A fresh and charming narrative reminiscent of the tall-tale storytelling tradition with illustrations that are its ideal...



Ralph, an intrepid dog in Williams Harbour, Labrador, has an adventure with a helicopter.

Paddon’s lively yarn, which he insists is true, nonetheless has tall-tale potential not just in its subject matter, but also in its delivery, which has a rhyming, singsong cadence reminiscent of ages-old oral storytelling. Rhyming narratives can be tricky to pull off—often falling into the cutesy crevasse—but this one is freshly exuberant and absolutely needs to be read aloud for full effect. Greg, a white helicopter bush pilot, hates landing in Williams Harbour because a pack of dogs—Ralph, Spot 1, Spot 2, Lucky, and Nance—all jump around the chopper, and Greg is fearful they will damage it. One day, seeing his chance, Greg uses the chopper to herd four of the dogs off a small 10-foot cliff into the sea (where they safely swim to shore). But where is Ralph, the fifth dog? Ah, where indeed—this is the crux of the story. Kolano’s crisp illustrations capture the spareness of the isolated Canadian town in both her sophisticated use of a limited palette of blues, blacks, and orange and in her angular, clean style, which gives the story a needed visual edge to balance the ebullient curviness of the narrative rhyme.

A fresh and charming narrative reminiscent of the tall-tale storytelling tradition with illustrations that are its ideal complement. (Picture book. 3-8)

Pub Date: Oct. 2, 2016

ISBN: 978-1-927917-08-4

Page Count: 32

Publisher: Running the Goat

Review Posted Online: July 20, 2016

Kirkus Reviews Issue: Aug. 1, 2016

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The print version of a knee-slapping cumulative ditty.

In the song, Smith meets a donkey on the road. It is three-legged, and so a “wonky donkey” that, on further examination, has but one eye and so is a “winky wonky donkey” with a taste for country music and therefore a “honky-tonky winky wonky donkey,” and so on to a final characterization as a “spunky hanky-panky cranky stinky-dinky lanky honky-tonky winky wonky donkey.” A free musical recording (of this version, anyway—the author’s website hints at an adults-only version of the song) is available from the publisher and elsewhere online. Even though the book has no included soundtrack, the sly, high-spirited, eye patch–sporting donkey that grins, winks, farts, and clumps its way through the song on a prosthetic metal hoof in Cowley’s informal watercolors supplies comical visual flourishes for the silly wordplay. Look for ready guffaws from young audiences, whether read or sung, though those attuned to disability stereotypes may find themselves wincing instead or as well.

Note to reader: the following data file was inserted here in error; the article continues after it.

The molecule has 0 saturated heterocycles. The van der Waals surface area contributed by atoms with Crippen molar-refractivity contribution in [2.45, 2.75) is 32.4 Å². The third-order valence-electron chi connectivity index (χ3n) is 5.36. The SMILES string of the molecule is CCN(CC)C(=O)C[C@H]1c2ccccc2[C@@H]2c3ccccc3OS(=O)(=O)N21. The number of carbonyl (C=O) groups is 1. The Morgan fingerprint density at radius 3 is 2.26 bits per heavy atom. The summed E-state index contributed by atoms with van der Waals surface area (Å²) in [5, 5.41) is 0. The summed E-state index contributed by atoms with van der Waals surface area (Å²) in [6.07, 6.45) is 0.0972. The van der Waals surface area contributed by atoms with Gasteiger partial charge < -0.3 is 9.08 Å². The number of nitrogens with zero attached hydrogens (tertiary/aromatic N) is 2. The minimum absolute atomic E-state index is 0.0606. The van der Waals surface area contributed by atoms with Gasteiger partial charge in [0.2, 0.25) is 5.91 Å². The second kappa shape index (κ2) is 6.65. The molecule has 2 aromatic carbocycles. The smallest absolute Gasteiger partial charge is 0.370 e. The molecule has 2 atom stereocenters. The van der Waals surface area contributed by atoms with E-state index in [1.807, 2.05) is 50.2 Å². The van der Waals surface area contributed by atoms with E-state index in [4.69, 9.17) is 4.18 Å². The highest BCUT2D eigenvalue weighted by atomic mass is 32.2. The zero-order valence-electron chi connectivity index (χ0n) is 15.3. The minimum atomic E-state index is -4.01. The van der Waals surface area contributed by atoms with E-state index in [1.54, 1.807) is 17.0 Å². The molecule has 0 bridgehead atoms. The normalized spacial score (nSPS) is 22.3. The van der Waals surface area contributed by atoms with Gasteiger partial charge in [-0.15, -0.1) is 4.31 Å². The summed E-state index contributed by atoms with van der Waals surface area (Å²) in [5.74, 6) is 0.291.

Hee haw. (Picture book. 5-7)

Pub Date: May 1, 2010

ISBN: 978-0-545-26124-1

Page Count: 26

Publisher: Scholastic

Review Posted Online: Dec. 29, 2018

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A lesson that never grows old, enacted with verve by two favorite friends


From the Elephant & Piggie series

Gerald the elephant learns a truth familiar to every preschooler—heck, every human: “Waiting is not easy!”

When Piggie cartwheels up to Gerald announcing that she has a surprise for him, Gerald is less than pleased to learn that the “surprise is a surprise.” Gerald pumps Piggie for information (it’s big, it’s pretty, and they can share it), but Piggie holds fast on this basic principle: Gerald will have to wait. Gerald lets out an almighty “GROAN!” Variations on this basic exchange occur throughout the day; Gerald pleads, Piggie insists they must wait; Gerald groans. As the day turns to twilight (signaled by the backgrounds that darken from mauve to gray to charcoal), Gerald gets grumpy. “WE HAVE WASTED THE WHOLE DAY!…And for WHAT!?” Piggie then gestures up to the Milky Way, which an awed Gerald acknowledges “was worth the wait.” Willems relies even more than usual on the slightest of changes in posture, layout and typography, as two waiting figures can’t help but be pretty static. At one point, Piggie assumes the lotus position, infuriating Gerald. Most amusingly, Gerald’s elephantine groans assume weighty physicality in spread-filling speech bubbles that knock Piggie to the ground. And the spectacular, photo-collaged images of the Milky Way that dwarf the two friends makes it clear that it was indeed worth the wait.

A lesson that never grows old, enacted with verve by two favorite friends . (Early reader. 6-8)

Pub Date: Nov. 4, 2014

ISBN: 978-1-4231-9957-1

Page Count: 64

Publisher: Hyperion

Review Posted Online: Nov. 5, 2014

Kirkus Reviews Issue: Nov. 15, 2014

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